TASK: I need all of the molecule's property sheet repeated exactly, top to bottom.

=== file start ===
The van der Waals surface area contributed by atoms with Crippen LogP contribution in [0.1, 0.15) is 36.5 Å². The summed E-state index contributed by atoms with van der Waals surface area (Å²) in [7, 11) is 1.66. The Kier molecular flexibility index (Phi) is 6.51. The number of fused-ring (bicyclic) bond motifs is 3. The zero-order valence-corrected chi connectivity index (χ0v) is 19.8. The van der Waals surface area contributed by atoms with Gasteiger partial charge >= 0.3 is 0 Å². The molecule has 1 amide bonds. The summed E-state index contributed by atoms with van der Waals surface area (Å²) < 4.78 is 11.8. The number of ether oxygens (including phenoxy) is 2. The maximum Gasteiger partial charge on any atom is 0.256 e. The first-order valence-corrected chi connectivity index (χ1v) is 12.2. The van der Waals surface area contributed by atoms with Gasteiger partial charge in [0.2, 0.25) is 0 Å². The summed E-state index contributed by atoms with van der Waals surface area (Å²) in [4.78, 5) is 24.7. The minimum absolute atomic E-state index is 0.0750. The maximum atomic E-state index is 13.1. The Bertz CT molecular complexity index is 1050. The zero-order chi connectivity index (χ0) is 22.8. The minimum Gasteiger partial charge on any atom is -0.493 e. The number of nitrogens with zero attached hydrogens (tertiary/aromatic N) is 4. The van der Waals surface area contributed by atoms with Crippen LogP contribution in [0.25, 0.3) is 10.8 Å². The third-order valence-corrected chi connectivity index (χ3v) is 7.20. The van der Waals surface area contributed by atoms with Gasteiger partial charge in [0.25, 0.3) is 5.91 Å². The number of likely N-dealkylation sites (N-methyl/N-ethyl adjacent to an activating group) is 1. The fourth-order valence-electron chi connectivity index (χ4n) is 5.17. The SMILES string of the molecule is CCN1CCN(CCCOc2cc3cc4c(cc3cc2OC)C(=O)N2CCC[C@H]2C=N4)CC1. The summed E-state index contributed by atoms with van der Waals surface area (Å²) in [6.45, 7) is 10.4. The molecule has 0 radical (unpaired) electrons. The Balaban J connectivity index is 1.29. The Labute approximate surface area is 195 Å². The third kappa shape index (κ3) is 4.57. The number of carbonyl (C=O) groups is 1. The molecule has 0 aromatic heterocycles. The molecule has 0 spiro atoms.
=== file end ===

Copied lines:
The van der Waals surface area contributed by atoms with Crippen LogP contribution in [0.1, 0.15) is 36.5 Å². The summed E-state index contributed by atoms with van der Waals surface area (Å²) in [7, 11) is 1.66. The Kier molecular flexibility index (Phi) is 6.51. The number of fused-ring (bicyclic) bond motifs is 3. The zero-order valence-corrected chi connectivity index (χ0v) is 19.8. The van der Waals surface area contributed by atoms with Gasteiger partial charge >= 0.3 is 0 Å². The molecule has 1 amide bonds. The summed E-state index contributed by atoms with van der Waals surface area (Å²) < 4.78 is 11.8. The number of ether oxygens (including phenoxy) is 2. The maximum Gasteiger partial charge on any atom is 0.256 e. The first-order valence-corrected chi connectivity index (χ1v) is 12.2. The van der Waals surface area contributed by atoms with Gasteiger partial charge in [0.2, 0.25) is 0 Å². The summed E-state index contributed by atoms with van der Waals surface area (Å²) in [4.78, 5) is 24.7. The minimum absolute atomic E-state index is 0.0750. The maximum atomic E-state index is 13.1. The Bertz CT molecular complexity index is 1050. The zero-order chi connectivity index (χ0) is 22.8. The minimum Gasteiger partial charge on any atom is -0.493 e. The number of nitrogens with zero attached hydrogens (tertiary/aromatic N) is 4. The van der Waals surface area contributed by atoms with Crippen LogP contribution in [0.25, 0.3) is 10.8 Å². The third-order valence-corrected chi connectivity index (χ3v) is 7.20. The van der Waals surface area contributed by atoms with Gasteiger partial charge in [0.25, 0.3) is 5.91 Å². The number of likely N-dealkylation sites (N-methyl/N-ethyl adjacent to an activating group) is 1. The fourth-order valence-electron chi connectivity index (χ4n) is 5.17. The SMILES string of the molecule is CCN1CCN(CCCOc2cc3cc4c(cc3cc2OC)C(=O)N2CCC[C@H]2C=N4)CC1. The summed E-state index contributed by atoms with van der Waals surface area (Å²) in [6.45, 7) is 10.4. The molecule has 0 radical (unpaired) electrons. The Balaban J connectivity index is 1.29. The Labute approximate surface area is 195 Å². The third kappa shape index (κ3) is 4.57. The number of carbonyl (C=O) groups is 1. The molecule has 0 aromatic heterocycles. The molecule has 0 spiro atoms.